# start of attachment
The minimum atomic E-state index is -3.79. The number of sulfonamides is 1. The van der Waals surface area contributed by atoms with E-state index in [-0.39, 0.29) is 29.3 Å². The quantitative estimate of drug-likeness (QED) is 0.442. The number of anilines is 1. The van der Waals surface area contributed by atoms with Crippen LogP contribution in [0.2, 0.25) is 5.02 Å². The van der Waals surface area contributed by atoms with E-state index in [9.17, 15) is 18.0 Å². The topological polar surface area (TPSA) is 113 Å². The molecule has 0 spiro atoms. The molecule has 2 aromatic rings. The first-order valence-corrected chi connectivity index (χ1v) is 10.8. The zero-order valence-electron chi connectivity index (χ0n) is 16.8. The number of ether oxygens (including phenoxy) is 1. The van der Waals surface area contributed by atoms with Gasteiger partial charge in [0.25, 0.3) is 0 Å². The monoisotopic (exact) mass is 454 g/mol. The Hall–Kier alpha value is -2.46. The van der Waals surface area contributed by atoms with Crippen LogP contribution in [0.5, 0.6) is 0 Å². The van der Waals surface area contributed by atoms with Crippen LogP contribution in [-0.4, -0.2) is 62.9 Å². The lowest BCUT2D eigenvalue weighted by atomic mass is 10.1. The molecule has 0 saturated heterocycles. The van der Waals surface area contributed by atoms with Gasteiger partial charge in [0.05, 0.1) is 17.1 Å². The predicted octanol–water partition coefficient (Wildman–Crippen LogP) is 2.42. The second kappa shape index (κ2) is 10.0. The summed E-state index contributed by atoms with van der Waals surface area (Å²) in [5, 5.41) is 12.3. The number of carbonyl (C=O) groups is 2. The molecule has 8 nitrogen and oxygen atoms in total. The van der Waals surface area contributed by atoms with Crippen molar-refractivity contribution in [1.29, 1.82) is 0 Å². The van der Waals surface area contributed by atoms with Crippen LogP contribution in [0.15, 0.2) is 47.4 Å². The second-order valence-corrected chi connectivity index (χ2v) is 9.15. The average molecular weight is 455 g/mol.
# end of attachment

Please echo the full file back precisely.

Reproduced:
The minimum atomic E-state index is -3.79. The number of sulfonamides is 1. The van der Waals surface area contributed by atoms with E-state index in [-0.39, 0.29) is 29.3 Å². The quantitative estimate of drug-likeness (QED) is 0.442. The number of anilines is 1. The van der Waals surface area contributed by atoms with Crippen LogP contribution in [0.2, 0.25) is 5.02 Å². The van der Waals surface area contributed by atoms with E-state index in [9.17, 15) is 18.0 Å². The topological polar surface area (TPSA) is 113 Å². The molecule has 0 spiro atoms. The molecule has 2 aromatic rings. The first-order valence-corrected chi connectivity index (χ1v) is 10.8. The zero-order valence-electron chi connectivity index (χ0n) is 16.8. The number of ether oxygens (including phenoxy) is 1. The van der Waals surface area contributed by atoms with Gasteiger partial charge in [0.25, 0.3) is 0 Å². The monoisotopic (exact) mass is 454 g/mol. The Hall–Kier alpha value is -2.46. The van der Waals surface area contributed by atoms with Crippen LogP contribution in [0.5, 0.6) is 0 Å². The van der Waals surface area contributed by atoms with Crippen LogP contribution in [-0.4, -0.2) is 62.9 Å². The lowest BCUT2D eigenvalue weighted by atomic mass is 10.1. The molecule has 0 saturated heterocycles. The van der Waals surface area contributed by atoms with Gasteiger partial charge in [0.05, 0.1) is 17.1 Å². The predicted octanol–water partition coefficient (Wildman–Crippen LogP) is 2.42. The second kappa shape index (κ2) is 10.0. The summed E-state index contributed by atoms with van der Waals surface area (Å²) in [5, 5.41) is 12.3. The number of carbonyl (C=O) groups is 2. The molecule has 8 nitrogen and oxygen atoms in total. The van der Waals surface area contributed by atoms with Crippen molar-refractivity contribution in [1.29, 1.82) is 0 Å². The van der Waals surface area contributed by atoms with Crippen LogP contribution in [0.15, 0.2) is 47.4 Å². The second-order valence-corrected chi connectivity index (χ2v) is 9.15. The average molecular weight is 455 g/mol.